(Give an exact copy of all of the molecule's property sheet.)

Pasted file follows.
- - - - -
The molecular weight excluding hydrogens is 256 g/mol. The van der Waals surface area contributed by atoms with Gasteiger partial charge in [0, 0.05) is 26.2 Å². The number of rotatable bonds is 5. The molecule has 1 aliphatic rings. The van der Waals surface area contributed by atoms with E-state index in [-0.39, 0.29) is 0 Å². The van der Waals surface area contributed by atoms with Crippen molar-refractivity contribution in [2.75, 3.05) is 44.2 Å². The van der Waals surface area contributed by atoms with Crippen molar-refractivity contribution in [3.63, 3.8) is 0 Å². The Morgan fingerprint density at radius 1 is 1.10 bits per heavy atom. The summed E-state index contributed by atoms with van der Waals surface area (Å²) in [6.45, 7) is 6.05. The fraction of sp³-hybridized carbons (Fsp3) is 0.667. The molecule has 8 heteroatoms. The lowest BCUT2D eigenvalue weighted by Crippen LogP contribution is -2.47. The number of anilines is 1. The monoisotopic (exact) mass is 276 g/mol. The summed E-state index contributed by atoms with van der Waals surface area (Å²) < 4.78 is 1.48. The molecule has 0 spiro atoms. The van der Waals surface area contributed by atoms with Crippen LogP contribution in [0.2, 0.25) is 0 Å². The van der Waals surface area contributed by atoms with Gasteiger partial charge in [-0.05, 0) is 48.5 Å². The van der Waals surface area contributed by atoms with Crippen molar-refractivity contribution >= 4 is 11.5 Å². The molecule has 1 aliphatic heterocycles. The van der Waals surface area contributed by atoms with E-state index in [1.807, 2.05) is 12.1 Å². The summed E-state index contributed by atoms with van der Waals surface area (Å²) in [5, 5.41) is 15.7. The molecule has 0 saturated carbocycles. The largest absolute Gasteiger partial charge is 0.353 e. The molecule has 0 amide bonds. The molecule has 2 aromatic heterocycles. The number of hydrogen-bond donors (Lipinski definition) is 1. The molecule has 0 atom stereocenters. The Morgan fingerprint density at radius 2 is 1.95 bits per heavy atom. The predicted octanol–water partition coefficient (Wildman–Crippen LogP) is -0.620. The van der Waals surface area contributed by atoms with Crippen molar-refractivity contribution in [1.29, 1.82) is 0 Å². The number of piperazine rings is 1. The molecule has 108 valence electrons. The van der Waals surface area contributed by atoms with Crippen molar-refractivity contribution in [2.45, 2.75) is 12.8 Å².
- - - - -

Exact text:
The molecular weight excluding hydrogens is 256 g/mol. The van der Waals surface area contributed by atoms with Gasteiger partial charge in [0, 0.05) is 26.2 Å². The number of rotatable bonds is 5. The molecule has 1 aliphatic rings. The van der Waals surface area contributed by atoms with E-state index in [-0.39, 0.29) is 0 Å². The van der Waals surface area contributed by atoms with Crippen molar-refractivity contribution in [2.75, 3.05) is 44.2 Å². The van der Waals surface area contributed by atoms with Crippen molar-refractivity contribution in [3.63, 3.8) is 0 Å². The Morgan fingerprint density at radius 1 is 1.10 bits per heavy atom. The summed E-state index contributed by atoms with van der Waals surface area (Å²) in [6.45, 7) is 6.05. The fraction of sp³-hybridized carbons (Fsp3) is 0.667. The molecule has 8 heteroatoms. The lowest BCUT2D eigenvalue weighted by Crippen LogP contribution is -2.47. The number of anilines is 1. The monoisotopic (exact) mass is 276 g/mol. The summed E-state index contributed by atoms with van der Waals surface area (Å²) < 4.78 is 1.48. The molecule has 0 spiro atoms. The van der Waals surface area contributed by atoms with Crippen LogP contribution in [0.2, 0.25) is 0 Å². The van der Waals surface area contributed by atoms with Gasteiger partial charge in [-0.05, 0) is 48.5 Å². The van der Waals surface area contributed by atoms with Crippen molar-refractivity contribution >= 4 is 11.5 Å². The molecule has 1 aliphatic heterocycles. The van der Waals surface area contributed by atoms with E-state index in [1.807, 2.05) is 12.1 Å². The summed E-state index contributed by atoms with van der Waals surface area (Å²) in [5, 5.41) is 15.7. The molecule has 0 saturated carbocycles. The largest absolute Gasteiger partial charge is 0.353 e. The molecule has 0 amide bonds. The molecule has 2 aromatic heterocycles. The number of hydrogen-bond donors (Lipinski definition) is 1. The molecule has 0 atom stereocenters. The Morgan fingerprint density at radius 2 is 1.95 bits per heavy atom. The predicted octanol–water partition coefficient (Wildman–Crippen LogP) is -0.620. The van der Waals surface area contributed by atoms with Crippen molar-refractivity contribution in [1.29, 1.82) is 0 Å². The number of piperazine rings is 1. The molecule has 108 valence electrons. The van der Waals surface area contributed by atoms with Crippen molar-refractivity contribution in [2.45, 2.75) is 12.8 Å².